Re: [netconf] AD review of draft-ietf-netconf-sztp-csr

Kent Watsen <> Mon, 21 June 2021 14:45 UTC

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From: Kent Watsen <>
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Date: Mon, 21 Jun 2021 14:45:03 +0000
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To: "Rob Wilton (rwilton)" <>
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Subject: Re: [netconf] AD review of draft-ietf-netconf-sztp-csr
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Hi Rob,

Thank you for your review!

> AD Review of draft-ietf-netconf-sztp-csr-03
> Disclaimer, I am not a security expert and the security specific aspects
> (e.g., the precise details of how the CSRs are encoded) is beyond my knowledge.
> Hopefully this will be sufficiently checked by SEC DIR reviews and SEC AD,
> whilst also acknowledging the expertise of the authors!


> My main questions really relate to REST semantics.
> 1. It is always the case that the SZTP-client must do the handshake with
> the server (i.e, populating the csr-support container, then getting a 400 error back,
> before making the actual bootstrap request), or is it acceptable for the SZTP-client
> to guess on acceptable parameters, and send a single request?  Obviously, this cannot
> work in all cases, but I want to check whether it is allowed (or explicitly disallowed)
> in any cases.

A handshake is not strictly always required, as:

1) it’s possible the device could automatically generate a CSR using the same certificate information as present in its IDevID certificate.  This would allow the signature on the resulting LDevID to be from the deployment’s CA infrastructure, which has value in and of itself, but the LDevID would not contain any new/different/interesting fields, and hence might have limited appeal.

2) it’s possible that the device could automatically generate unique keys and associated p10, cmc, cmp structures (i.e., every permutation of key-algorithm and request-structure the device supports), but this would be expensive on the device, especially without knowledge if the deployment’s infrastructure even cares to set an LDevID on the device.

For these reasons the authors felt it best to introduce the dialog presented in the draft.

> 2. Section 2.2:
>   Assuming the SZTP-server wishes to prompt the SZTP-client to provide
>   a CSR, then it would respond with an HTTP 400 (Bad Request) error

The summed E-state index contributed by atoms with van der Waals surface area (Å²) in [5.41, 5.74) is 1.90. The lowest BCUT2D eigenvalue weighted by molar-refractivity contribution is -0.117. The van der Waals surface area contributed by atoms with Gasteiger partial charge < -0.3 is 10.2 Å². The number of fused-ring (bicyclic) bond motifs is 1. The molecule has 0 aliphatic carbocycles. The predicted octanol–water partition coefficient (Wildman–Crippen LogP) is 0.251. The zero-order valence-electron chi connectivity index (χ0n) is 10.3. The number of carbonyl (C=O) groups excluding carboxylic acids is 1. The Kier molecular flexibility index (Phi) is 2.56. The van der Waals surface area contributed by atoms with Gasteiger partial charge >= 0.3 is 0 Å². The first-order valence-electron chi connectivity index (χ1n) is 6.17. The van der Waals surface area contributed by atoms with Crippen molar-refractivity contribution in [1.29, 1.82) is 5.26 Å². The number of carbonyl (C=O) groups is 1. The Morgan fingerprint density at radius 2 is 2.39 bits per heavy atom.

>   code:
> I wonder whether returning a 400 "Bad Request" error is really the best return code, i.e., 
> it wasn't clear to me whether this requesting the capabiltiies is really an error.
> Did you consider potentially using other return codes?  Possibly:
>  300 Multiple Choices,
>  403 Fobidden,
>  406 Not Acceptable

I did before look at all the 4xx codes.  I was initially drawn to 412 Precondition Failed, but noted that it is specific to HTTP request header fields.   As for the others you mention, the semantics of 403 Forbidden is that the request should not be repeated, which isn’t out case, and 406 Not Acceptable regards the use of the HTTP “Accept” headers, which aren't in play here either.  That said, 300 Multiple Choices does appear to be a better if not perfect option, so I made that change in my local copy.

> 3. Does it make sense to recommend a default certificate-request-format that clients should
> support, or does it make sense to not prioritize any particular certificate format, effectively
> requiring that a generic server needs to support them all?

No default format is possible, as it’s completely dependent on what CA infrastructure the particular deployment has.

The impact to generic servers is minimal as, for the most part, they simply pass the structure to the deployment’s CA and subsequently relay the response structure to the device.  Only if the SZTP-server wishes to inspect that contents would it then need to step up to understanding all the formats.

> 4. References.  RFC 3688 probably should be normative for the XML registry, noting that
> RFC 6020 is normatively referenced.

Really?  I tend to disagree as I thought the litmus test for if something were normative was if it had to be understood in order to implement the RFC.